Waddell honored with Freedom of Information Award SPJ NorCal comments on ChicoSol stories

photo courtesy of Jason Halley
Dave Waddell

by Leslie Layton
posted March 16

ChicoSol contributor Dave Waddell was honored today – on Freedom of Information Day – as a “transparency champion” for work that accessed public records related to three killings involving the Chico Police Department.

Waddell received the Freedom of Information Award in the small Print and Digital division for ChicoSol stories on the killings of Desmond Phillips, Tyler Rushing and Stephen Vest. The 37th annual James Madison Freedom of Information competition awards were presented today by the Society of Professional Journalists Northern California (SPJ) chapter. read more

City of Chico takes case to Supreme Court Justices asked to nix trial over Tyler Rushing's Tasing

by Dave Waddell

The City of Chico has escalated its increasingly expensive legal fight with the family of Tyler Rushing by petitioning the highest court in the land.

A Southern California law firm last week filed a motion on behalf of the City with the U.S. Supreme Court seeking to overturn an appellate court ruling that ordered part of the Rushing family’s wrongful death lawsuit against the City to proceed to trial.

Seth Stoughton, a top expert on police use of force and a professor of law at the University of South Carolina, said in an email reply to questions that the City’s so-called petition for writ of certiorari has a “snowball-in-hell chance” of being granted by the high court. read more

Videos withheld from Rushing family in suit? Young K9 deputy, not Chico PD brass, devised fatal siege

photo courtesy of Rushing family

Tyler Rushing

by Dave Waddell

Editor: This is part 1 in a three-part series based on newly released documents.

Billy Aldridge, now second in command at the Chico Police Department, seems to have stood on the sidelines four years ago while underlings rammed into a downtown restroom and, 42 seconds later, shot Tyler Rushing to his death.

Aldridge, then a lieutenant and now Chico’s police commander, became vocal after the shooting, ordering several officers who witnessed the incident to quit talking and directing another to turn off his body-worn camera. read more

“Crimes against humanity” underway in police killings George Gold: Reform must proceed

Reform advocate George Gold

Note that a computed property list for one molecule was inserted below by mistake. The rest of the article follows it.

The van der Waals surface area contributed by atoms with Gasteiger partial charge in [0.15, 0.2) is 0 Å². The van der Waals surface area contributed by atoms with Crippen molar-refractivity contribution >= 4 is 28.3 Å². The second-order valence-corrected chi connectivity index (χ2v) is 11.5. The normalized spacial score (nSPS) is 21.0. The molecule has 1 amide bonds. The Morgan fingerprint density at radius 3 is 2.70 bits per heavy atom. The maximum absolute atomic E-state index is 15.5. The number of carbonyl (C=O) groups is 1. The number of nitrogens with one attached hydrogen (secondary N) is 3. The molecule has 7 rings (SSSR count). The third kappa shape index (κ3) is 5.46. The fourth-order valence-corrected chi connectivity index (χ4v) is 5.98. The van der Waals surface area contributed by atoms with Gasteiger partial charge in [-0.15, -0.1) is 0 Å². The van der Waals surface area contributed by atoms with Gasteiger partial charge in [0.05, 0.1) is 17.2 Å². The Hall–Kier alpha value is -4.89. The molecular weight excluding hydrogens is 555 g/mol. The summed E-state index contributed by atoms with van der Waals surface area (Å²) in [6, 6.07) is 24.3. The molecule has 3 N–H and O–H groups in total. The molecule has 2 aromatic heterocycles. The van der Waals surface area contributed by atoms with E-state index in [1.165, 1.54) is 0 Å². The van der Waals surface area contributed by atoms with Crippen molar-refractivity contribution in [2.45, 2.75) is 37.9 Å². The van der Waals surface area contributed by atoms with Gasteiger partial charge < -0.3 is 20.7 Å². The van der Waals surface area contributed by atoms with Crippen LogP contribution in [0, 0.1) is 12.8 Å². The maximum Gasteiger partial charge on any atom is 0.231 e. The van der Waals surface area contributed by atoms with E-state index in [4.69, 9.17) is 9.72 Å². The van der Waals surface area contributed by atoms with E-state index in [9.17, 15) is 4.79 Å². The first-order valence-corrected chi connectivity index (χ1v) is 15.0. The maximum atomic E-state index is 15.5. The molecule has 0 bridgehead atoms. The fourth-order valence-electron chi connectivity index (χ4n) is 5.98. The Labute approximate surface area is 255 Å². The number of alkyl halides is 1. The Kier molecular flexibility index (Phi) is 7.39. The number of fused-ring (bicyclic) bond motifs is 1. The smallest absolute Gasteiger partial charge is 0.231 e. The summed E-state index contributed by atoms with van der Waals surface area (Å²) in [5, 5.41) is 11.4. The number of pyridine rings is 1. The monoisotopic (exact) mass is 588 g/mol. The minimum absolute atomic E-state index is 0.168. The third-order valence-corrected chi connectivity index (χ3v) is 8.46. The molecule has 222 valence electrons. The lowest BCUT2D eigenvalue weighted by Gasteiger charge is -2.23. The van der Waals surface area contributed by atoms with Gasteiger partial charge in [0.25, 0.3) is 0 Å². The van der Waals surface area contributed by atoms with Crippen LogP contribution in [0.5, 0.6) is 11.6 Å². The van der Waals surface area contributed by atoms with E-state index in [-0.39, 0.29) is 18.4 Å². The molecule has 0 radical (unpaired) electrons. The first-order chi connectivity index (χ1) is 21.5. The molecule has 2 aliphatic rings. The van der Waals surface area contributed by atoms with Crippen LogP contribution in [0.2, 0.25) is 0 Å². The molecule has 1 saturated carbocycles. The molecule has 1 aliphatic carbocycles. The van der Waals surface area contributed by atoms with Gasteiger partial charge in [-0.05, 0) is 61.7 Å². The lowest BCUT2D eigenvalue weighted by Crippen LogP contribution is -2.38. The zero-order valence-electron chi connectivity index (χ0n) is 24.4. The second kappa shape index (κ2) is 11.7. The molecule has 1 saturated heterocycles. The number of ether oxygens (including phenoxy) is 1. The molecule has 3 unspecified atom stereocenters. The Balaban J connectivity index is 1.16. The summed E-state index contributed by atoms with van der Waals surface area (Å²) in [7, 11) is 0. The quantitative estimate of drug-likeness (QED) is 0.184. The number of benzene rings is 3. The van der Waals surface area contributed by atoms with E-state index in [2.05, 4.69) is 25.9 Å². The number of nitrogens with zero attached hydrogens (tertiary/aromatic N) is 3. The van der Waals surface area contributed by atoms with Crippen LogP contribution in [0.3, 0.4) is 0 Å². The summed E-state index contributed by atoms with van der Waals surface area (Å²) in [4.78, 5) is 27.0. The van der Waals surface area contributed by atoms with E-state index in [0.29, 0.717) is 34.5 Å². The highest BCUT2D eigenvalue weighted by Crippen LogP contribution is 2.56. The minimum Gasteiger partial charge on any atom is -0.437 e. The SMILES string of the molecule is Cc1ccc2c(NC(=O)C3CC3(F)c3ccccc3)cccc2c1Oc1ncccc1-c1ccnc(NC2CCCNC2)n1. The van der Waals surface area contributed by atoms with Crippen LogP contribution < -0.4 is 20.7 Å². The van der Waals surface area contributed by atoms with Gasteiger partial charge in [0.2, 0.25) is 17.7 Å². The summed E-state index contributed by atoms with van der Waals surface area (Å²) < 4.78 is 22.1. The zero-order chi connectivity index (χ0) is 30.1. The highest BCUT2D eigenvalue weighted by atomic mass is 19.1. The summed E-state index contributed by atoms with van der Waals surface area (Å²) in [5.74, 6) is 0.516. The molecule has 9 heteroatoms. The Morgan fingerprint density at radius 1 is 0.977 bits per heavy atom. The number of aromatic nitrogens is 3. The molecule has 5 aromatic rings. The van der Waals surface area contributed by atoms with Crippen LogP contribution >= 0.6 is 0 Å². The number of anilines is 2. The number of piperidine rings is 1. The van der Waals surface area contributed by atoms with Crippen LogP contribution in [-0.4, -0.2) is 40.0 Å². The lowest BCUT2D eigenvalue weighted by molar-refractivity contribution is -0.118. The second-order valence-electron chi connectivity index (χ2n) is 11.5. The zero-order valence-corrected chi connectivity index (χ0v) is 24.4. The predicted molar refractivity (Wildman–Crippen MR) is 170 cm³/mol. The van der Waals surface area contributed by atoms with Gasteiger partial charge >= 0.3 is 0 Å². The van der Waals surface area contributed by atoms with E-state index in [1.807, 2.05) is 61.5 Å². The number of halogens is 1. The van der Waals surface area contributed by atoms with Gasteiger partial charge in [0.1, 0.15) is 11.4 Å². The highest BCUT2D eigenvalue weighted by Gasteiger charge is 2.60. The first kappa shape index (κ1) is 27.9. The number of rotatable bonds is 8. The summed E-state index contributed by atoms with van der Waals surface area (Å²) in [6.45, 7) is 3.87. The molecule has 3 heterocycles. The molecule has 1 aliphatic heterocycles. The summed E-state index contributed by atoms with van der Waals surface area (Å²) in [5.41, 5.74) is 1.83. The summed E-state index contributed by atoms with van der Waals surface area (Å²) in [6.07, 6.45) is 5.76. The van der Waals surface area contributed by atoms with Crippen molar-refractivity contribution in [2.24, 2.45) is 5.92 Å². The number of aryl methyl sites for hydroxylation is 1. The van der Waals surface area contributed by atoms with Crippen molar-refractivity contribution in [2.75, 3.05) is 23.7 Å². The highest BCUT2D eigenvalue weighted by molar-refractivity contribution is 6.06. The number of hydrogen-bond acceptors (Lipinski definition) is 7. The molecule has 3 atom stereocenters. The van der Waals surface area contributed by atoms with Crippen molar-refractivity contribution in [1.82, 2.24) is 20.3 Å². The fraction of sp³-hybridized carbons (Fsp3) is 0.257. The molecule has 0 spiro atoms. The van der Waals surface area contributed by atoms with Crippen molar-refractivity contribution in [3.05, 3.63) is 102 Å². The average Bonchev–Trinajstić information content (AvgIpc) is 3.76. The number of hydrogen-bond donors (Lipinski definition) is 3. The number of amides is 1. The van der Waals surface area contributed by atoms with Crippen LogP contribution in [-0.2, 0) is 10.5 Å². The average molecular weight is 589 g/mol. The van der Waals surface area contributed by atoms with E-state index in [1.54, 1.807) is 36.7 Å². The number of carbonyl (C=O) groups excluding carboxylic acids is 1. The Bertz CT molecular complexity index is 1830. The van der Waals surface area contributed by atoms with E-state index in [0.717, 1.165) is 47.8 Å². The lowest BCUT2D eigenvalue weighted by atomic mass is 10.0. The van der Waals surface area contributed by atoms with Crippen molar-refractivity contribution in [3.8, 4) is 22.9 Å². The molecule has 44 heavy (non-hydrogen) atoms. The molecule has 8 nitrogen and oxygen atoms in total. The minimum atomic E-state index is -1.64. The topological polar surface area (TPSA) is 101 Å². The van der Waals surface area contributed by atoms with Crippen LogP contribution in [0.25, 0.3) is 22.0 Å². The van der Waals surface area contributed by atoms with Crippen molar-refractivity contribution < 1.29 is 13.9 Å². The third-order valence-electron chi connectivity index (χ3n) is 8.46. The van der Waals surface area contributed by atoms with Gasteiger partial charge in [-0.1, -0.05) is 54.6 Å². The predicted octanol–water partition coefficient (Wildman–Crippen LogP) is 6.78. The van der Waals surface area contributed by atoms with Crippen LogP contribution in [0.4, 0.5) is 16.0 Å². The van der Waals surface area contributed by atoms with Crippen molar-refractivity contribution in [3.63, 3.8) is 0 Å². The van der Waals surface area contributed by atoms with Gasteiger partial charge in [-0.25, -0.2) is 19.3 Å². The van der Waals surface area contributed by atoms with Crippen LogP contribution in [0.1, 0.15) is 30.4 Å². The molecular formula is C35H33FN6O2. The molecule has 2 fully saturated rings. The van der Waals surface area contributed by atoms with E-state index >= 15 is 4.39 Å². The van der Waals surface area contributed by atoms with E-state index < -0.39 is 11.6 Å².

by George Gold
guest commentary

We live in unprecedented times. Pandemic. Impeachment. Insurrection. Police across the United States killing American citizens, repeatedly.

In Chico, the killings must be properly named: Desmond Phillips, Tyler Rushing, Stephen Vest. According to the United Nations, crimes against humanity are defined as “… certain acts that are purposely committed as part of a widespread or systematic policy, directed against civilians, in times of war or peace.”

These days, with so many opportunities, people often say, I want justice for Desmond, or justice for Tyler, or justice for Stephen, but rather than some sort of homily of sorrow or regret, justice will be served when we have change. The Chico Police Department must change its tactics, its operating procedures, its mindset, its culture, its behavior. Stephen Vest was shot and killed by Chico police eight seconds after they arrived on the scene; he was shot 11 times. read more

Police expert: Excessive shots by Chico officer Vest, when down, shot twice in back, and in back of neck

photo from “The Daily Show”
Former police officer and use-of-force expert Seth Stoughton interviewed by television host Trevor Noah.

by Dave Waddell

An ex-cop who researches police use-of-force issues says an excessive number of shots were fired by Chico police officer Tyler Johnson in his October killing of Stephen Vest.

At a Jan. 14 media briefing, Butte County District Attorney Mike Ramsey ruled that Johnson, who fired nine shots, and police Sgt. Nick Bauer, who shot twice, were justified in killing Vest and would face no criminal charges. Vest, 30, was in a meth-fueled mental crisis and holding a knife when shot.

Vest was hit by a total of eight police bullets, including six rounds from Johnson’s 9mm Glock. Johnson shot Vest twice in the chest, once in the shoulder, twice in the back, and once in the back of the neck. Video from Johnson’s body-worn camera indicates the neck shot came when Vest was on his knees, head bowed, falling forward. The barrage of bullets ended with two final rounds into Vest’s back as his midsection touched the asphalt. read more

Third anniversary of Rushing killing observed Family files quick appeal after lawsuit tossed in federal court

photo by Dave Waddell

by Dave Waddell

Scott Rushing, wearing his only son’s blue polo work shirt, had a question Thursday evening for two dozen people attending a sidewalk vigil on the third anniversary of Tyler Rushing’s death.

How many people have Chico police killed since Tyler died on a bloody bathroom floor inside a title company on July 23, 2017? The answer, as many in the group knew, is zero.

“Is that a coincidence? I don’t think so. … I believe we’ve saved lives,” Rushing said of the activism that followed the killings of his son and Desmond Phillips, a young Black man in mental crisis who was gunned down by Chico police on March 17, 2017. read more